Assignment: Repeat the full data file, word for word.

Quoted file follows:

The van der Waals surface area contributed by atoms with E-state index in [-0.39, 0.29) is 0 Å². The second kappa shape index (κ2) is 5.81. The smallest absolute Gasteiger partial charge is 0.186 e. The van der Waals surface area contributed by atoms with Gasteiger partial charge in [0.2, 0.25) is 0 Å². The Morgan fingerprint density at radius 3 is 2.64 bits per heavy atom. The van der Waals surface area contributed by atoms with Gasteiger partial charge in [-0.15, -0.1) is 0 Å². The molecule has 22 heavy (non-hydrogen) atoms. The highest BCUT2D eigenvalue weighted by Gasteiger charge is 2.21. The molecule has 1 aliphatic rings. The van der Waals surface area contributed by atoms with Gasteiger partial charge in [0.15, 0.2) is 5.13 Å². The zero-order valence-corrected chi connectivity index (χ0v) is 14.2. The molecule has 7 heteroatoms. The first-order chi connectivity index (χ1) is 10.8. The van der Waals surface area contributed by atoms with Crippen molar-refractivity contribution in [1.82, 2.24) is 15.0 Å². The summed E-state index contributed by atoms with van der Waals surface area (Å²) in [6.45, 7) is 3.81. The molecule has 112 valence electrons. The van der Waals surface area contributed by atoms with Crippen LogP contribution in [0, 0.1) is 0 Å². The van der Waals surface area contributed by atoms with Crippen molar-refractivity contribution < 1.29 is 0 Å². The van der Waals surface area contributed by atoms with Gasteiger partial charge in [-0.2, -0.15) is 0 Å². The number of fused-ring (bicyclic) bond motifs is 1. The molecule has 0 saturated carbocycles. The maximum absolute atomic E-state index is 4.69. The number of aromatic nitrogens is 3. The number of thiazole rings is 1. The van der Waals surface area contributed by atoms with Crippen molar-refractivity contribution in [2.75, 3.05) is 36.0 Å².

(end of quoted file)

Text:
The van der Waals surface area contributed by atoms with E-state index in [-0.39, 0.29) is 0 Å². The second kappa shape index (κ2) is 5.81. The smallest absolute Gasteiger partial charge is 0.186 e. The van der Waals surface area contributed by atoms with Gasteiger partial charge in [0.2, 0.25) is 0 Å². The Morgan fingerprint density at radius 3 is 2.64 bits per heavy atom. The van der Waals surface area contributed by atoms with Gasteiger partial charge in [-0.15, -0.1) is 0 Å². The molecule has 22 heavy (non-hydrogen) atoms. The highest BCUT2D eigenvalue weighted by Gasteiger charge is 2.21. The molecule has 1 aliphatic rings. The van der Waals surface area contributed by atoms with Gasteiger partial charge in [0.15, 0.2) is 5.13 Å². The zero-order valence-corrected chi connectivity index (χ0v) is 14.2. The molecule has 7 heteroatoms. The first-order chi connectivity index (χ1) is 10.8. The van der Waals surface area contributed by atoms with Crippen molar-refractivity contribution in [1.82, 2.24) is 15.0 Å². The summed E-state index contributed by atoms with van der Waals surface area (Å²) in [6.45, 7) is 3.81. The molecule has 112 valence electrons. The van der Waals surface area contributed by atoms with Crippen LogP contribution in [0, 0.1) is 0 Å². The van der Waals surface area contributed by atoms with Crippen molar-refractivity contribution < 1.29 is 0 Å². The van der Waals surface area contributed by atoms with Gasteiger partial charge in [-0.2, -0.15) is 0 Å². The number of fused-ring (bicyclic) bond motifs is 1. The molecule has 0 saturated carbocycles. The maximum absolute atomic E-state index is 4.69. The number of aromatic nitrogens is 3. The number of thiazole rings is 1. The van der Waals surface area contributed by atoms with Crippen molar-refractivity contribution in [2.75, 3.05) is 36.0 Å².